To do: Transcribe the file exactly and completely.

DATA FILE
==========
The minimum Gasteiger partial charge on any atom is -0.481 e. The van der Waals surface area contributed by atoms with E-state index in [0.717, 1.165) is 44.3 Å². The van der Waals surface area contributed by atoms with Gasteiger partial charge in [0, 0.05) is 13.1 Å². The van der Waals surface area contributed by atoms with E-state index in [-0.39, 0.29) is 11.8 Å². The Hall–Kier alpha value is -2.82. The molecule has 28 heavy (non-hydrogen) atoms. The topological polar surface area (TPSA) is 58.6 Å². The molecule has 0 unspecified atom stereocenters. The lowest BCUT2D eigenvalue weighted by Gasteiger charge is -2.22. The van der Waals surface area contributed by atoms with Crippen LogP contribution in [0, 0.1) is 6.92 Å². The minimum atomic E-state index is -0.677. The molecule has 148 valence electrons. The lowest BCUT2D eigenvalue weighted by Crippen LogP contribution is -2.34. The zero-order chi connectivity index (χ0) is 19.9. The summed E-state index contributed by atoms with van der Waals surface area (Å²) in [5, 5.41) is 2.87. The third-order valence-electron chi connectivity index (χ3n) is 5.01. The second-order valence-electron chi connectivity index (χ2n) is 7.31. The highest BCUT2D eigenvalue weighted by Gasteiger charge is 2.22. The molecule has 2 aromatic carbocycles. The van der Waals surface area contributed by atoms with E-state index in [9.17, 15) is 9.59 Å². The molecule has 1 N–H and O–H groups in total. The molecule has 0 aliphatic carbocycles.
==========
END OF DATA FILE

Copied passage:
The minimum Gasteiger partial charge on any atom is -0.481 e. The van der Waals surface area contributed by atoms with E-state index in [0.717, 1.165) is 44.3 Å². The van der Waals surface area contributed by atoms with Gasteiger partial charge in [0, 0.05) is 13.1 Å². The van der Waals surface area contributed by atoms with E-state index in [-0.39, 0.29) is 11.8 Å². The Hall–Kier alpha value is -2.82. The molecule has 28 heavy (non-hydrogen) atoms. The topological polar surface area (TPSA) is 58.6 Å². The molecule has 0 unspecified atom stereocenters. The lowest BCUT2D eigenvalue weighted by Gasteiger charge is -2.22. The van der Waals surface area contributed by atoms with Crippen LogP contribution in [0, 0.1) is 6.92 Å². The minimum atomic E-state index is -0.677. The molecule has 148 valence electrons. The lowest BCUT2D eigenvalue weighted by Crippen LogP contribution is -2.34. The zero-order chi connectivity index (χ0) is 19.9. The summed E-state index contributed by atoms with van der Waals surface area (Å²) in [5, 5.41) is 2.87. The third-order valence-electron chi connectivity index (χ3n) is 5.01. The second-order valence-electron chi connectivity index (χ2n) is 7.31. The highest BCUT2D eigenvalue weighted by Gasteiger charge is 2.22. The molecule has 2 aromatic carbocycles. The van der Waals surface area contributed by atoms with E-state index in [9.17, 15) is 9.59 Å². The molecule has 1 N–H and O–H groups in total. The molecule has 0 aliphatic carbocycles.